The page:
Things to Do in Brussels - page 2
This exploration of comic strips as art is appropriately housed in an Art Nouveau building designed by Brussels’ most famous architect, Victor Horta. It traces the history of first comic strips through to the evolution of European comic books and present day pieces. The museum celebrates both the heroes and the creators of so many beloved comic strips. Many know of the Smurfs or the famous character Tintin of “The Adventures of Tintin,” and the center’s exhibit on imagination traces comic strip art from the development of Tintin in Belgium in 1929 up to 1960. Comic strips in French, Dutch, and English as well as from genres ranging from politics to science fiction and children’s comics are all represented.
In addition to the permanent collections, visitors have the option to delve into animation, a reading room, a research library, and a conservation facility.
One of the city’s most striking landmarks, the National Basilica of the Sacred Heart (Basilique Nationale du Sacré-Coeur) was built to commemorate the 75th anniversary of Belgian independence. King Leopold II laid the first stone of the Roman Catholic basilica and parish in 1905. World War I delayed construction and it took nearly 60 years to complete. Today the Art Deco style monument with its red brick and distinctive green dome holds two museums and is one of the five largest churches in the world.
Visitors can marvel at the size and design of the basilica from the outside or climb the interior for some of the best views of Brussels and the Flemish Brabant countryside. Walking out onto the platform near the top of the basilica dome grants panoramic views almost 80 meters up from the ground. There are also eight bright stained glass windows depicting the life of Jesus that were designed by Belgian painter Anto Carte.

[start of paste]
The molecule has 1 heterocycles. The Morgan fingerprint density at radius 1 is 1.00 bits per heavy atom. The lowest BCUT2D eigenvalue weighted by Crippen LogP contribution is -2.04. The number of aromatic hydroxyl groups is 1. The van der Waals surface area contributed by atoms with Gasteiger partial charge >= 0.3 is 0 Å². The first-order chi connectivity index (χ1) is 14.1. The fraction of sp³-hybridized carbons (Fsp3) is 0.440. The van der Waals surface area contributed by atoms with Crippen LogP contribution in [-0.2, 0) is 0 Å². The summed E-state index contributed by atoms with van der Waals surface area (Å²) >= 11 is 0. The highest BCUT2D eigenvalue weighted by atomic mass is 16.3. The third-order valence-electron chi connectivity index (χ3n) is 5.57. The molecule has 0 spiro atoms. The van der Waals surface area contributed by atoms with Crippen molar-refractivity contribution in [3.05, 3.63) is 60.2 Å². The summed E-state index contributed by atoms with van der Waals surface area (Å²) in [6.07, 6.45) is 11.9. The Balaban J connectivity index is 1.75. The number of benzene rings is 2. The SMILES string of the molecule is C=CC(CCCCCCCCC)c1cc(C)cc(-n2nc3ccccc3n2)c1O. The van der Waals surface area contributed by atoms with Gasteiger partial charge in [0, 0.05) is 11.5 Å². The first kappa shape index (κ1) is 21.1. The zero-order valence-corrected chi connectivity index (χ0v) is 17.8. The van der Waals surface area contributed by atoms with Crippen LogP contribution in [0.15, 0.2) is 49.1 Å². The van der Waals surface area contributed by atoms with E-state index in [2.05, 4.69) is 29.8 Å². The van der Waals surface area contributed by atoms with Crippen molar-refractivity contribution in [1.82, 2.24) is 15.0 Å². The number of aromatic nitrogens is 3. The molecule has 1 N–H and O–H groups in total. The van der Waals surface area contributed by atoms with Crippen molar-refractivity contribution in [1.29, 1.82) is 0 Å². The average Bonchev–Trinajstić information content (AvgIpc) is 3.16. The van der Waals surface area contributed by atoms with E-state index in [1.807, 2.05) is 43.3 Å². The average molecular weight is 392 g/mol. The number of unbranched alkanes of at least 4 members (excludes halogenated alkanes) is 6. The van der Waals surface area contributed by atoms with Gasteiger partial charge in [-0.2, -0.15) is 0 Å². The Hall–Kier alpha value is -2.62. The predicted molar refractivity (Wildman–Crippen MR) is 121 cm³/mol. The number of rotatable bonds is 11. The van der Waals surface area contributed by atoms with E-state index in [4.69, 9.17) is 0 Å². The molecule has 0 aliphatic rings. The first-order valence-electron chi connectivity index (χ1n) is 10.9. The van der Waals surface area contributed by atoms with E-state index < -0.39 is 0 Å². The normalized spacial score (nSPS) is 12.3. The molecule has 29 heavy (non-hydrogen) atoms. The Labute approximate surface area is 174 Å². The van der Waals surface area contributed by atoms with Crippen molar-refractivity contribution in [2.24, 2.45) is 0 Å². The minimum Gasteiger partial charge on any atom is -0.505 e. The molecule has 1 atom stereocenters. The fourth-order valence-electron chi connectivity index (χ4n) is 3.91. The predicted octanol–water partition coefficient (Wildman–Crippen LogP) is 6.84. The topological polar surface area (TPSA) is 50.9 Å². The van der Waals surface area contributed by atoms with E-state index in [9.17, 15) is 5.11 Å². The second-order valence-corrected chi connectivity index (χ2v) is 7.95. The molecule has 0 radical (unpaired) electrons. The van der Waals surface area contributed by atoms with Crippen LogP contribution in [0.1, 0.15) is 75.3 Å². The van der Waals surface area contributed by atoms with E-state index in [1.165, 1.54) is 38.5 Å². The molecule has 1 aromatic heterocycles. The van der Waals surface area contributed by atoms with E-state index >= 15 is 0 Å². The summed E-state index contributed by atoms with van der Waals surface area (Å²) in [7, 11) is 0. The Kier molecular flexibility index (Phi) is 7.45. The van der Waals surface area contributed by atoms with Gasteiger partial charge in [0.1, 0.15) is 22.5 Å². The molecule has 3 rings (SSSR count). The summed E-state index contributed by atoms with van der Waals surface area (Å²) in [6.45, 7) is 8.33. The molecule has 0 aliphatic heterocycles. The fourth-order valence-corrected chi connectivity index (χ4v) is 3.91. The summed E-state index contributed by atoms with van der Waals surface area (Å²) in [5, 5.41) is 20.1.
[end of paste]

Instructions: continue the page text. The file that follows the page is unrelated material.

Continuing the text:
The MOOF Museum, or the Museum of Original Figurines, is a museum in Brussels dedicated to comic strips. The museum features comic strip figurines, collection items, original comic strips and drawings. More than 650 figurines and original objects are on display, but the museum's entire collection consists of around 3,500 pieces, making it one of the finest collections of comic book memorabilia in the world. The museum has items from Belgian comics, such as the famous Tintin and the Smurfs, as well as American collections, manga and more. The figurines are displayed next to the original comic plates from which they originated.
The MOOF Museum has something for everyone, whether you are a passionate comic book enthusiast or simply curious about the art form. At the museum, you can relive your childhood, learn about comics you might not be familiar with, and enjoy different pieces from various parts of the world. In addition to the figurines, there are large murals of your favorite characters. The museum often has special temporary exhibits as well as the permanent collection.
Just a short drive outside of Brussels, this village offers some of the area’s best luxury shopping with access to 95 designer shops. The area’s traditional Limburg style of architecture is reflected in the form of the buildings, and the location in the quiet countryside carries over into the village. Conceived as a historical mining village, it is now filled with high-end boutiques containing both local Belgian brands such as Essentiel, Olivier Strelli, and Sarah Pacini, and internationally known labels such as Gucci and Dolce & Gabbana. Prices are often significantly lower than similar nearby shops.
Of course it is important to refuel after a long day of shopping, and the village has both traditional Belgian treats such as waffles and moules frites in addition to Italian cuisine at the center’s outdoor Gastronomia Cellini. Just be sure to bring enough strength to carry multiple shopping bags.